Views expressed in opinion columns are the author's own.

In the infamous Pepsi commercial that aired last week, a jaw-droppingly beautiful Kendall Jenner struts out onto the pavement — Pepsi can in hand — ready to defy the police who have lined up against a massive crowd of protesters. Epic music halts. Jenner approaches police officer. Jenner hands can of Pepsi to officer. Officer smiles. It appears as if Jenner and her fellow protesters have won. All thanks to Pepsi.

Of course, the commercial received a flood of backlash on social media and even major newspapers. And while the easiest thing to do is bash Jenner, her family and even Pepsi as a company for portraying social justice issues in an inappropriate way, it's crucial to recognize the reasons why the advertisement was so downright disastrous.

It's not misguided for large multi-billion dollar companies to advocate for social justice issues (take Always' Like a Girl and Dove's Real Beauty campaigns for example) because they are using well-known platforms to bring to light pertinent problems in society. However, when these businesses use social justice issues as mere monetary strategy, that is where the line should be drawn. With our Pepsi commercial, entire scores of modern day movements — Black Lives Matter, women's marches and advocacy for Muslim tolerance — were immensely trivialized in the matter of two minutes.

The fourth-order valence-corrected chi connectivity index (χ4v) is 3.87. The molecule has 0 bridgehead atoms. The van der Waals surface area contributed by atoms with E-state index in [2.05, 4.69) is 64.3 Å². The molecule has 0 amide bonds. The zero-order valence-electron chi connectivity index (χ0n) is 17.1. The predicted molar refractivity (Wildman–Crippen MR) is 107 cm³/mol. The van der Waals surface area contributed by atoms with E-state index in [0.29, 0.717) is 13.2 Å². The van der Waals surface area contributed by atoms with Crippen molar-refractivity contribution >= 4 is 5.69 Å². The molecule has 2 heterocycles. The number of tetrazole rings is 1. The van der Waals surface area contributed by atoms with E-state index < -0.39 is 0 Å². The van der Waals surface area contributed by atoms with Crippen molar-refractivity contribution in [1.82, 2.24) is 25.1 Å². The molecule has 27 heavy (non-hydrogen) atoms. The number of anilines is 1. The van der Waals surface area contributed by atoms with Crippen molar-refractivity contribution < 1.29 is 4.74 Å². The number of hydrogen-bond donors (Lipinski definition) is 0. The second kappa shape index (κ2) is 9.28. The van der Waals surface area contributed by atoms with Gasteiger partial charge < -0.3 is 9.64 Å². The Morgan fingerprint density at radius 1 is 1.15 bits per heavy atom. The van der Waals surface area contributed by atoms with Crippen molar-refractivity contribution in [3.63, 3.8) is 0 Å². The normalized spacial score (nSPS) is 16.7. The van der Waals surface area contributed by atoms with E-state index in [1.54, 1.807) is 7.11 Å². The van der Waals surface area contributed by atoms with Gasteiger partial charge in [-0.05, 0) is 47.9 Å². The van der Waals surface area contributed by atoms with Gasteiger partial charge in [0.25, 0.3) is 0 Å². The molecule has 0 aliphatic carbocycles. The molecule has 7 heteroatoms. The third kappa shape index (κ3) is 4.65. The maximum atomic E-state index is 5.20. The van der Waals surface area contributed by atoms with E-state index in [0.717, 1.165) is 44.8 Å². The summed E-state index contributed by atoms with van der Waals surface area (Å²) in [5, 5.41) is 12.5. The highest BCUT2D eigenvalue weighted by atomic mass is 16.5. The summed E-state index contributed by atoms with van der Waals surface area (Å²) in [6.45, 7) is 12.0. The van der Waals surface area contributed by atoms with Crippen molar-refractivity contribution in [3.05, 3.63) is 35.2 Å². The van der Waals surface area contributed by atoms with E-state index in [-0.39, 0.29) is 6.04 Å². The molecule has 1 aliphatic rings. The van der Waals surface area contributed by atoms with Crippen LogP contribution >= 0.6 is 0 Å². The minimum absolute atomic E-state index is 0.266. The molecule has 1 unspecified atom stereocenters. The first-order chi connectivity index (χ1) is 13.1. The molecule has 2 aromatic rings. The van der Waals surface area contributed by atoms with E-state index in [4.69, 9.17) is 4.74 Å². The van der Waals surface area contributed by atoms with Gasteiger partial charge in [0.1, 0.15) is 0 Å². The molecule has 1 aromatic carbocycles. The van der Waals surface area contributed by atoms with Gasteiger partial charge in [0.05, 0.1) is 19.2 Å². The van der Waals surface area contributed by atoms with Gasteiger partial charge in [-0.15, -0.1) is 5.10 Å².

For one, the idea that Pepsi can cure our society of its present inequalities was completely misdirected. And using a white supermodel among a backdrop of minorities only emphasizes the idea of the white man's burden. Pepsi's marketing team can insert the most motivating, empowering song and add in a woman photographer wearing a hijab all it wants, but this commercial only reinforced that 1) white people can solve everything 2) minorities will always be in the background 3) our world is driven by an unquenchable (no pun intended) drive for money.

Issues involving race and gender equality are extremely multi-faceted. There is so much intersectionality involved with each social justice issue that big businesses cannot use extraordinarily simple solutions to pitch to our communities.

I applaud big corporations for taking a stand with these issues. It's a step in the right direction. But Pepsi's commercial trivialized critical social justice issues. And that's when we need to put our foot down.

Maris Medina is a freshman journalism major. She can be reached at